Without proper wort aeration lag time can increase, making your beer more susceptible to other organisms growing in your beer. You can kick fermentation off quicker with some oxygen. No need to be nervous about oxidative off-flavors — post-boil beer has little oxygen present, making pre-ferment the perfect time to aerate or oxygenate your wort.
Let’s discuss the difference between aeration and oxygenation, as both will get you to the same goal of adding oxygen, albeit using slightly differently methods. Aeration requires only a system for adding air to your beer, which contains about 21% oxygen (as well as 78% nitrogen, 1% argon, and a trace amount of carbon dioxide.) You may have deduced that oxygenation of your wort would be adding 100% pure oxygen to your beer. This would require a tank of pure oxygen, or an oxygen machine. When discussing the process of adding oxygen, many simply refer to it as aeration.
Yeast are amazing little fungi that can live aerobically, respiring oxygen, or anaerobically, fermenting sugar. Brewers yeast, Saccharomyces cerevisiae, prefers to eat sugar than use oxygen when enough sugar is presented to them. Although yeast can survive without oxygen completely, the overall health of the yeast can be affected, as can budding (the yeast’s reproduction method) and growth.
What oxygen really provides is a better way for yeast to produce fatty acids and sterols; both also known as lipids — important components of the cell membrane which influence budding ability and growth. While oxygen is present, yeast can be respiro-fermentative, consuming both oxygen as needed for producing lipids, and sugar, for energy. Another way yeast obtain the lipids needed is to actually have them available to the yeast in the form of dead yeast (trub). The cold break, which settles in the bottom of your fermenter, contains a mix of lipids.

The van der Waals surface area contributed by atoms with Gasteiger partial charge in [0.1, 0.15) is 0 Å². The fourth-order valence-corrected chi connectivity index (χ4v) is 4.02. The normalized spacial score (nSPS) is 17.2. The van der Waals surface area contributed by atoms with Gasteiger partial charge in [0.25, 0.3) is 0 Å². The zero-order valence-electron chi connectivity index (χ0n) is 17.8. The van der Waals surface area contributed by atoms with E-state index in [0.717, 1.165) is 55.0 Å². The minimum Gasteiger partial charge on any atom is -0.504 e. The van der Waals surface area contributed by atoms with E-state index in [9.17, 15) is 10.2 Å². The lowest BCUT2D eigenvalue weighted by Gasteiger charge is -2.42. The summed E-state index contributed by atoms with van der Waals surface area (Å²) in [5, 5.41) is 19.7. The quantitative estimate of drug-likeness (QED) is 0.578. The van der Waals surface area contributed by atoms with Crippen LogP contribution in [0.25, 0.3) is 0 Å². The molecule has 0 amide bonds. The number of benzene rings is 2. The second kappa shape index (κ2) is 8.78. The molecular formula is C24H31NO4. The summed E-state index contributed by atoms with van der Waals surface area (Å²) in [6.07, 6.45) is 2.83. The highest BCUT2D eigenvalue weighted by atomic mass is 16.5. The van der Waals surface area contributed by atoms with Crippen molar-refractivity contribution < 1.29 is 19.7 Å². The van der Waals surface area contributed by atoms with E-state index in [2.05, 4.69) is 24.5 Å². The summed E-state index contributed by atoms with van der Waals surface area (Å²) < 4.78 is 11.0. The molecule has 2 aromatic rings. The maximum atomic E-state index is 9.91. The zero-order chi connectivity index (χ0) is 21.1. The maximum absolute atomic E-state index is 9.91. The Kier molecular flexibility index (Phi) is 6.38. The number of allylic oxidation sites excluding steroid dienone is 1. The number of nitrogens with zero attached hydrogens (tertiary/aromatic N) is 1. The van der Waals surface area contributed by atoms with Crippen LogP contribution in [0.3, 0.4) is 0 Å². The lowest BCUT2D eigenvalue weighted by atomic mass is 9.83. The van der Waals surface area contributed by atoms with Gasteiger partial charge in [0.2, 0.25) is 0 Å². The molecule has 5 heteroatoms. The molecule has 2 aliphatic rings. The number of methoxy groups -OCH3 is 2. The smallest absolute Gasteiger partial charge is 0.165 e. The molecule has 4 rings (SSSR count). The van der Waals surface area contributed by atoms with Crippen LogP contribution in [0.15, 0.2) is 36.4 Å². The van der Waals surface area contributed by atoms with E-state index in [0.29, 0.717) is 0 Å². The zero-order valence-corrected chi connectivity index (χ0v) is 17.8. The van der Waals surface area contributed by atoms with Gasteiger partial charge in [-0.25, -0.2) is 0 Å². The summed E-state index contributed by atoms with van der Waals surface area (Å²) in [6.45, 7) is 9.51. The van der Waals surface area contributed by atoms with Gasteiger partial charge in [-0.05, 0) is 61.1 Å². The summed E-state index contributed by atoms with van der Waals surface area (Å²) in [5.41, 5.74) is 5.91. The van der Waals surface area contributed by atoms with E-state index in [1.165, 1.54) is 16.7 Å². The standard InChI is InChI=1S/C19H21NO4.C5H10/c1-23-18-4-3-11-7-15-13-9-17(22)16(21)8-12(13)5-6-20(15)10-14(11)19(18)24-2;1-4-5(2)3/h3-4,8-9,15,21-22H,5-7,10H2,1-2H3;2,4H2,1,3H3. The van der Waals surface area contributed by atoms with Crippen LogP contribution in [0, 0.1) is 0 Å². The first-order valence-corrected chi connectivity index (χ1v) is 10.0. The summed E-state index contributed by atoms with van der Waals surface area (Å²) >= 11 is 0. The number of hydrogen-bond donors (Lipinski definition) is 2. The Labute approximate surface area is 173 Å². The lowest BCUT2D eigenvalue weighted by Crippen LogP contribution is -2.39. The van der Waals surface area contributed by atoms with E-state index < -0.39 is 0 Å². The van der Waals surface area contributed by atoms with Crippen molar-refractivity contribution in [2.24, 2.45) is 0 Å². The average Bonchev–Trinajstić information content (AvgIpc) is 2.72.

How much oxygen do my yeast need?
Unfortunately, your post-boil wort is oxygen deprived, and has almost no oxygen. Hot wort will not do a good job of holding oxygen, it leaves with the steam when the boil gets volatile. Once you’ve cooled your wort, you are ready to aerate.
The goal when adding oxygen is to get your wort to around 8 parts per million (ppm) dissolved oxygen. This is ample oxygen for the yeast, and is often consumed quite quickly during the first stages of fermentation. Many commercial brewers are comfortable getting their beer in a range of 5–10 ppm. If you own a dissolved oxygen meter you’ll be able to check this with some accuracy. If you are like most homebrewers (and even many small breweries), you will not own an oxygen meter of your own. The saturation point of oxygen through aeration in wort is around 8 ppm — which just so happens to be your target!
It’s hard to add too much oxygen when aerating. If using pure oxygen though, you can over-oxygenate. If you’re under-pitching your yeast, you may have a situation you’d want a bit more oxygen than 8 ppm in your beer. In this scenario you’d want to use oxygenation instead of aeration.
How can I aerate my wort?
Agitation: Shake, Splash, and Stir Methods
I’ve grouped a few techniques together, as these are all the most manual solutions to aeration, and all work quite well. Although these agitations can vary in approach and volatility — splashing, shaking, and stirring have been shown to be highly effective method for adding oxygen.
Splashing may be the easiest method to implement — maybe you’re doing it already accidentally. Moving your cooled wort via a siphon hose from your kettle to your fermentation vessel, leave the hose end near the top of the vessel. This will allow the wort to splash into the vessel. Some companies do make a device you can attach to the end of your tubing that will spray your wort often called a “siphon spray wort aerator.” This adds additional oxygen, though a single splashing transfer of wort through an aerator (or not) probably requires additional oxygen. You could continue to transfer between two cleaned and sanitized vessels a few additional times to increase your oxygen to an acceptable level. Or, once transferred, you could stir or shake your wort to help further aerate the wort.